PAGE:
The small propeller plane skims low over the Irish Sea to touch down onto the tiny landing strip of Ronaldsway Airport. This is the Isle of Man. A 221 square mile Crown Dependency situated between the UK mainland and Ireland. It is probably most famous for the TT motorcycle race which does a lap out of the circumference each year. The other thing it is most known for is its favourable tax conditions.
I’m visiting for the launch of its new IT campus. Developed as a public and private partnership between University College of Man (UCM) and International Centre for Technology (ICT), this aims to provide a funnel for the IT skills needed on the island. Because contrary to the bucolic scenes of rolling green countryside and cows grazing near the airport, the Isle of Man has excellent IT infrastructure. This includes 100% broadband penetration (to a population of 85,000), five tier three datacentres and good renewable power, the excess of which is sold on to the National Grid. This and the tax breaks makes it an ideal home for a wide range of technology companies.
In a potted history Brian Donegan, Head of Operations for the Isle of Man Government’s eBusiness and FinTech Innovation, explains that although the island has been a financial services centre since the 1970s, in the early noughties it looked to diversity and became a hub for eGaming. This now makes up 19% of the economy and because of it the island had to learn to mitigate the risks so “became very good at regulation”.
“That was the beginning of digital businesses,” he says. FinTech especially has emerged into this slipstream and the Isle of Man is becoming a bit of a leader for digital currency businesses. Credits – which was recently awarded a contract to supply its Blockchain-as-a-Service offering to the UK public sector – is based on the island and trialled its service here first.
“These businesses need people,” says Donegan. Or as Mark Gerhard, CEO of small gaming company Play Fusion, puts it: “Organisations have to go where the talent is.”
The new campus is housed in an old nunnery – which looks like a castle – and plans to tackle this skills shortage head on. It offers an incentive for local school leavers to stay on the island to complete their tertiary education and aims to deliver a steam of qualified talent for local businesses. Part of the appeal for youngsters and businesses alike is the facility will look to run business and IT degrees along with useable vocational skills.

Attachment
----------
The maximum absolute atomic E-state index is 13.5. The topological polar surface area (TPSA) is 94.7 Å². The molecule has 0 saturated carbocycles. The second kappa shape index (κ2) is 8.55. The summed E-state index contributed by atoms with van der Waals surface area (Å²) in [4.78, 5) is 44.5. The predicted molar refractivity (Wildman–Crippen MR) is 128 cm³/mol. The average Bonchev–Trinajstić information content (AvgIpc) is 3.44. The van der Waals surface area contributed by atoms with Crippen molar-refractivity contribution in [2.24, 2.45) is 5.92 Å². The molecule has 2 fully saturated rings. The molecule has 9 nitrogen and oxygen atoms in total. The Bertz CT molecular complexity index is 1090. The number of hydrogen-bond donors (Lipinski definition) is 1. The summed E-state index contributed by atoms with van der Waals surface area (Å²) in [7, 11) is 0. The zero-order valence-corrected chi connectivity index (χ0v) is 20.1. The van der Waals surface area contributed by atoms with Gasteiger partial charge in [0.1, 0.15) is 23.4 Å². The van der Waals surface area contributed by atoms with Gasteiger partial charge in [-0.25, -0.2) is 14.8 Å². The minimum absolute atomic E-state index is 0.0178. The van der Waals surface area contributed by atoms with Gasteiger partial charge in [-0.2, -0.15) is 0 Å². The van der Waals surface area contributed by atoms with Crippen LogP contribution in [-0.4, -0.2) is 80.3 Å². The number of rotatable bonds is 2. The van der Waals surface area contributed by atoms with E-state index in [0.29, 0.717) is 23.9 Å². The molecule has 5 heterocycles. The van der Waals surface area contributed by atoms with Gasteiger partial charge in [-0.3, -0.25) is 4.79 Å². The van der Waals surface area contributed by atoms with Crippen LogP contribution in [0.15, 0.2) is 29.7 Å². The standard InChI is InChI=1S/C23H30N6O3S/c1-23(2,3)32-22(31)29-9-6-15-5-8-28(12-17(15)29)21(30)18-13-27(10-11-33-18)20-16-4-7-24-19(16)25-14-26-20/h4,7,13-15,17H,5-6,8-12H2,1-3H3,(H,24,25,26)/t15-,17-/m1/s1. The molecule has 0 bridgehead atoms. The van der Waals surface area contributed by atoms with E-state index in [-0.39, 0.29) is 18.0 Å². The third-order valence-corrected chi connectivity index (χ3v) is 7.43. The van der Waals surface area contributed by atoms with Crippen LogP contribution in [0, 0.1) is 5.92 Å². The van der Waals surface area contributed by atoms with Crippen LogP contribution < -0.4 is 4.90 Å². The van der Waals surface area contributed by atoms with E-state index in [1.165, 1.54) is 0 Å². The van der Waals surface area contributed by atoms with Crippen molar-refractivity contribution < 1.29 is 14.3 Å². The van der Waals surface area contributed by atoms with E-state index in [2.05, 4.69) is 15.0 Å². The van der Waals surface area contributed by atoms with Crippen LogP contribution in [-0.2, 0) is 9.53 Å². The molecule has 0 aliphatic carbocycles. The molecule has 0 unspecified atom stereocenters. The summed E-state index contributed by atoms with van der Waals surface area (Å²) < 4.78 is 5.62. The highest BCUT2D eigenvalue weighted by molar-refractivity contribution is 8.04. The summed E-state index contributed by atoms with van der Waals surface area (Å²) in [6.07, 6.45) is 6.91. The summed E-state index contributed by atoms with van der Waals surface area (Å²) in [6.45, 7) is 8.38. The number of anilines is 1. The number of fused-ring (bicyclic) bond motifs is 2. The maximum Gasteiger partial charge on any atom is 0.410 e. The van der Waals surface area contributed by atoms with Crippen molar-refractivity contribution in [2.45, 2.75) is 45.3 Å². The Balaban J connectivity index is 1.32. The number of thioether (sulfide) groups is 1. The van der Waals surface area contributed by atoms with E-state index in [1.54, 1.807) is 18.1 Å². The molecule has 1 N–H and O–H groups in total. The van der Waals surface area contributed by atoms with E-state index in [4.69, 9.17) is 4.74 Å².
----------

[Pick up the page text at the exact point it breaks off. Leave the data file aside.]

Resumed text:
David Butterworth, the Founding Director of the Manx Educational Foundation explains how his charity will be offering students the chance to gain industry accredited training, along with setting up paid work experience in local firms, which need the skills. This should allow individuals to gain up-to-date qualifications in relevant IT packages along with the broader theoretical education provided by a computer science degree. This seems especially pertinent at a time when many people are actively choosing between a full degree or a quick bootcamp.
Jo Pretty, the new Principal of UCM, who recently moved over to take the position says, many organisations are trying these types of initiatives. Some are successful and some are not, but she believes success tends to stem from the “will to make it work”.
From a student perspective, the Isle of Man has excellent funding which makes degrees far cheaper than the rest of UK. Until 2014 the government even paid the majority of the fees for those who wanted to study on the mainland. I speak to three final year students who tell me despite this financial change most of their school friends crossed over to England to study.
There are fewer degree choices on the island – especially for solid academic subject like English or history – but for the three individuals I talk to say it was an easy choice to stay. They can live at home, are not racking up huge debts and can gain invaluable industry work experience that leads to actual employment at the end of it.
Kristan McDonald, Managing Director of Manx Technology Group (MTG) one of the businesses involved in the new facility, says part of the challenge is always “getting people to accept that the Isle of Man is a place where people can have a career”.
He himself came from the island, went away to study and then came back. He says he may have stayed if similar opportunities were available back then then.
Katie Nicholson, Manager of local Angel network, Bridge did a similar thing and agrees. “You can go away later,” she says.
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